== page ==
Yet the critical element of momentum will perhaps not be driven by operating expense or by thought leadership or even product superiority, but rather by the sheer cost, time and risk required for deployment. This has been discussed in Cloud Migration and a 60s Castaway Comedy. That is why I think that cloud migration automation will be the deciding factor. It will determine how fast one player versus another can accelerate (think streamlining expense, time and risk factors) the onboarding of customers.
That is why I think it is compelling to look at key players from the standpoint of automation capabilities, especially when it comes to application and service agility. VMware certainly leads when it comes to the mobility of virtual workloads, hence the sheer influence of the virtualization requirement for much of today’s cloud migrations. VMware also has its share of legacy challenges and potential go to market conflicts that could slow growth.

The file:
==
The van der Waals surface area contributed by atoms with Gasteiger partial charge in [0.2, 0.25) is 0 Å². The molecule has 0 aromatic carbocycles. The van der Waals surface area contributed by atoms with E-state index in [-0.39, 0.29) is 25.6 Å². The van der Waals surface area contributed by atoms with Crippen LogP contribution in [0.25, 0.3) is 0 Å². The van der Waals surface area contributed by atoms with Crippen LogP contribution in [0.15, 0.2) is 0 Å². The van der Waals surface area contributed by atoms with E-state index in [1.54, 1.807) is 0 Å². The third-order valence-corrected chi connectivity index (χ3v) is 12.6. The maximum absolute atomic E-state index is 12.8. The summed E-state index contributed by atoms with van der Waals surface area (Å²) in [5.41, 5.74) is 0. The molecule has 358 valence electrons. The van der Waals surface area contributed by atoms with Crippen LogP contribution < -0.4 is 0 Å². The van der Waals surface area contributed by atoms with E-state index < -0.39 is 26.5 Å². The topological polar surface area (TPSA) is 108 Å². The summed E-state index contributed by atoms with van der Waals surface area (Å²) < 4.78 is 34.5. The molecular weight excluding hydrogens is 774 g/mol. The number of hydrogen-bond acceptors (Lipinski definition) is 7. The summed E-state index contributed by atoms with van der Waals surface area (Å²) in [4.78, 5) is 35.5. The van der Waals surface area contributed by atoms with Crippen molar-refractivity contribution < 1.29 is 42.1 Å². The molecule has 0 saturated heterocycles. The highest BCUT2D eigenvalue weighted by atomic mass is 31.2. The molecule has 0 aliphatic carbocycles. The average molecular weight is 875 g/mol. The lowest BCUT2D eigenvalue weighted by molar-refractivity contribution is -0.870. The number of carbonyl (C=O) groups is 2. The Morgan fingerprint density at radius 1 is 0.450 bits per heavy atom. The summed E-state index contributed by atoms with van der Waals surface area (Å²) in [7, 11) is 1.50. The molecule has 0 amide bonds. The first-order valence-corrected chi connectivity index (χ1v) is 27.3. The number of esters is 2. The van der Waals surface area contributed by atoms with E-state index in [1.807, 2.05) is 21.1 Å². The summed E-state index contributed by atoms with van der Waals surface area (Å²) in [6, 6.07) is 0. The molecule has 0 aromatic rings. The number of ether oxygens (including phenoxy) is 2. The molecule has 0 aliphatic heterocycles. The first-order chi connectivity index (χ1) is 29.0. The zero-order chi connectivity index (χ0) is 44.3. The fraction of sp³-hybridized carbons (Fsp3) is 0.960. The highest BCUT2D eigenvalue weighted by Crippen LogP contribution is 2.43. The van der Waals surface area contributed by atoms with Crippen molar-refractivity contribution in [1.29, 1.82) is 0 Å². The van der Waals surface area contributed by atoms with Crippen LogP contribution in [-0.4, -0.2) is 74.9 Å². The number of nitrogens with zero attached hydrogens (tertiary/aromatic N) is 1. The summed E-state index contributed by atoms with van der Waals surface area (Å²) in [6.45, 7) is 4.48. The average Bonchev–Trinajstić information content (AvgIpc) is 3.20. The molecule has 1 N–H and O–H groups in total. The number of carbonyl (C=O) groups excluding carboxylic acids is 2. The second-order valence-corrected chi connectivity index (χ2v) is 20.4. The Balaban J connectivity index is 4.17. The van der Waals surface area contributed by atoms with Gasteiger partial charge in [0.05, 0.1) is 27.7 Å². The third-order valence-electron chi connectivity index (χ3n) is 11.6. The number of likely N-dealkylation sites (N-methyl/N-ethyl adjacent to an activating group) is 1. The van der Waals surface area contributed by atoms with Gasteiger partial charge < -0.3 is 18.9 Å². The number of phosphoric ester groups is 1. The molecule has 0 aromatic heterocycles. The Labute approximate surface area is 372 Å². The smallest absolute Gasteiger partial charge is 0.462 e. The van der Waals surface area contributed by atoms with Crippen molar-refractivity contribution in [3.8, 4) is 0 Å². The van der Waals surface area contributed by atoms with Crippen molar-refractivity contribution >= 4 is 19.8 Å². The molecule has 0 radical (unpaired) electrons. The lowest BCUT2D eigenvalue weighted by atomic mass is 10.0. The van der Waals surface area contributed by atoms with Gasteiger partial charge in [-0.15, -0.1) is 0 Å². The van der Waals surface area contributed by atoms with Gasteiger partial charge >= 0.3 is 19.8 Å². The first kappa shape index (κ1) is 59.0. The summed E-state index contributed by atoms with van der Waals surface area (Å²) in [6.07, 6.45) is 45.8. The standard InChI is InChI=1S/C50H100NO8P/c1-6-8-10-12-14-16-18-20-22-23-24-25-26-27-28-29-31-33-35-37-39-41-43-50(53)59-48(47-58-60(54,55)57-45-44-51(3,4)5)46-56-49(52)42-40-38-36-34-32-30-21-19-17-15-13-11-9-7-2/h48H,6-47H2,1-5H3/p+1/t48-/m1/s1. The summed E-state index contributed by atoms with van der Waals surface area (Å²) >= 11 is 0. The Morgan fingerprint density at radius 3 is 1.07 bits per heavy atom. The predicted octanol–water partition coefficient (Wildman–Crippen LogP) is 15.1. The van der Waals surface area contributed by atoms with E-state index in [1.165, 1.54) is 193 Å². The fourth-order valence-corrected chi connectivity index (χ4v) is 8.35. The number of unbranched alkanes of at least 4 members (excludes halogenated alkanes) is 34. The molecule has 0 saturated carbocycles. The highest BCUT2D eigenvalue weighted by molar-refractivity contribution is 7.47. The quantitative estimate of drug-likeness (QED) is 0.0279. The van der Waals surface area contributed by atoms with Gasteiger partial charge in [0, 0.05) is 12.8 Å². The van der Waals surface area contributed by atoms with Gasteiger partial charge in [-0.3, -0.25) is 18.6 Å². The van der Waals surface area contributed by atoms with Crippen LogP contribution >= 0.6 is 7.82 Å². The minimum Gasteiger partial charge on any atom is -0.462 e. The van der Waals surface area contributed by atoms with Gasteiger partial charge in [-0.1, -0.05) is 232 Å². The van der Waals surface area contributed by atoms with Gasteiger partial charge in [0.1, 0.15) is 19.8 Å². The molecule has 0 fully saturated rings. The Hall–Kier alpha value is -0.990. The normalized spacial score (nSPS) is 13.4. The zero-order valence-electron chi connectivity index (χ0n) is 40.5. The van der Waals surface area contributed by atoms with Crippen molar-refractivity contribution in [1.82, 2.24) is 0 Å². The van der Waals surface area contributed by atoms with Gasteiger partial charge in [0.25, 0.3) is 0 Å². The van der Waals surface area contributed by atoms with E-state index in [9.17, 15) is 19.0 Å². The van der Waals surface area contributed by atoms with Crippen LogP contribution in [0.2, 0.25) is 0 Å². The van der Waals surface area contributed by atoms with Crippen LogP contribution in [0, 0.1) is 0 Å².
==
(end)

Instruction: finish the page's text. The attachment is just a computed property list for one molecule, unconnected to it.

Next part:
That puts Microsoft in a good position, as mentioned in Azure and the Hybrid Cloud Race. Its domain expertise with software and applications and as being a robust service provider, positions the Redmond giant as a formidable threat to the public cloud status quo as Azure continues to evolve. With VMware, Microsoft and Google entering the cloud race, enterprises will have an even greater incentive to automate cloud migration capabilities, as enhanced automation will give them more options for optimizing the use of cloud, akin to how VMware increases the efficiency of server utilization.
As a cloud architect once told me, it isn’t so much about the possible low cost of cloud computing or even tactical scalability [that would convince her to deploy most of her apps in the cloud], but rather the ability to migrate her apps from one cloud to another and back again. If a cloud is initially free and she is locked in by migration costs and risks, the service provider could change policies and her firm could be stuck. Indeed, agility to and between clouds may be the most powerful factors in determining who acquires customer revenue the fastest. The next decade in IT promises to perhaps be the most interesting and volatile.